University of Cambridge > Talks.cam > Cambridge City Seminar at CRASSH > Life in the Alpha Territory: London's "Super-Rich" Neighbourhoods

Life in the Alpha Territory: London's "Super-Rich" Neighbourhoods

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This paper extends recent work on the ‘spatialization of class’ to an analysis of the territories of the ‘super-rich’. Such an approach has already been drawn upon within contemporary urban studies. This includes the now massive literature on gentrification, suburban life and middle-class identities, but also questions of domestic fortification and the spatial and political secession of the very wealthy. All contain elements that offer attempts at incorporating the very affluent within their analytic purview. However, such studies have not yet fully encompassed profoundly wealthy individuals, their lifestyles, networks and their economic significance to the metropoles within which they tend to cluster. To this end, the paper begins the task of applying approaches derived from the ‘spatialization of class’ literature to an analysis of neighbourhoods within which such populations have come to dominate. It offers an initial exploration of the analytic application of geodemographic techniques – originating in ‘commercial sociology’ – to the geography of the ‘super-rich’.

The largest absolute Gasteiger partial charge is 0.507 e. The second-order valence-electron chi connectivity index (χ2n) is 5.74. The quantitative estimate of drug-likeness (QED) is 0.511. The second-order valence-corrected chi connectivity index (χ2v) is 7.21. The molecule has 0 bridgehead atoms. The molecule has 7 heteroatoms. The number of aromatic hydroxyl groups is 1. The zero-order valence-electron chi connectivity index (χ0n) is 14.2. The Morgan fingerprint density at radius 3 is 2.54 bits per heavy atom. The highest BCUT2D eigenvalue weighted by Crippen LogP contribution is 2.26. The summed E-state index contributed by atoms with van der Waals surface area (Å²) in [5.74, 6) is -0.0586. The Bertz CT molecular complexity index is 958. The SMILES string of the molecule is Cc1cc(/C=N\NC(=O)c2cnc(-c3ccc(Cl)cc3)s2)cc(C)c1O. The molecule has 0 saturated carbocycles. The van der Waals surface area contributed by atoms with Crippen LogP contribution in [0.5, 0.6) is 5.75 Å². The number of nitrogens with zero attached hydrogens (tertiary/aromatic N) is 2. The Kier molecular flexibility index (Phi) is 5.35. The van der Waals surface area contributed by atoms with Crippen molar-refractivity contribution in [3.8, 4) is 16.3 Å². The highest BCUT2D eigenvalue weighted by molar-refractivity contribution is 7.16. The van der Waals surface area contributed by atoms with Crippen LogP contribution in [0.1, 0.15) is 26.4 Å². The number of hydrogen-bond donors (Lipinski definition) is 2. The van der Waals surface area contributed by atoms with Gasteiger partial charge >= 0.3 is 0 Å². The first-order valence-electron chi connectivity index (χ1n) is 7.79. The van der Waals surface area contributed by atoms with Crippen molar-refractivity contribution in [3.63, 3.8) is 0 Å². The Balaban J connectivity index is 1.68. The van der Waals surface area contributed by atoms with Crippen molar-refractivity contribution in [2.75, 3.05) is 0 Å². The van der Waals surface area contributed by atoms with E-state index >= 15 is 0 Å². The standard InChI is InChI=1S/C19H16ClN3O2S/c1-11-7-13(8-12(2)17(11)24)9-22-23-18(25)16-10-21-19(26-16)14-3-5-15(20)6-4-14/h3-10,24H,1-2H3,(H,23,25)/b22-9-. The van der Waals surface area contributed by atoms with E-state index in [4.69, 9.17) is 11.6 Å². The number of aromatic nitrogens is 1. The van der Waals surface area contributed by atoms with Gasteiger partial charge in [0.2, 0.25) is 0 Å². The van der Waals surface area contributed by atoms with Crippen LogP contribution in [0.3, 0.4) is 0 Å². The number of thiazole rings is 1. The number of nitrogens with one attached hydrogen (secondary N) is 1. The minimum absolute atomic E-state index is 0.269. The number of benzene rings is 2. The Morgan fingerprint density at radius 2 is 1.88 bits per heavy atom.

We use the Bourdieusian inflected Mosaic system to map out the geography of the ‘Alpha Territory’ in the UK.We examine four distinct geodemographic types: Global Power Brokers; Voices of Authority; Business Class; and Serious Money. Such areas are highly concentrated in central and inner London suburbs, with some outposts in the ‘home counties’. We present a number of detailed maps and visualisations of the precise geography of this Alpha Territory with a particular emphasis on its propinquity to other types of neighbourhood.

We discuss some initial socio-geographic implications of the findings.

This talk is part of the Cambridge City Seminar at CRASSH series.

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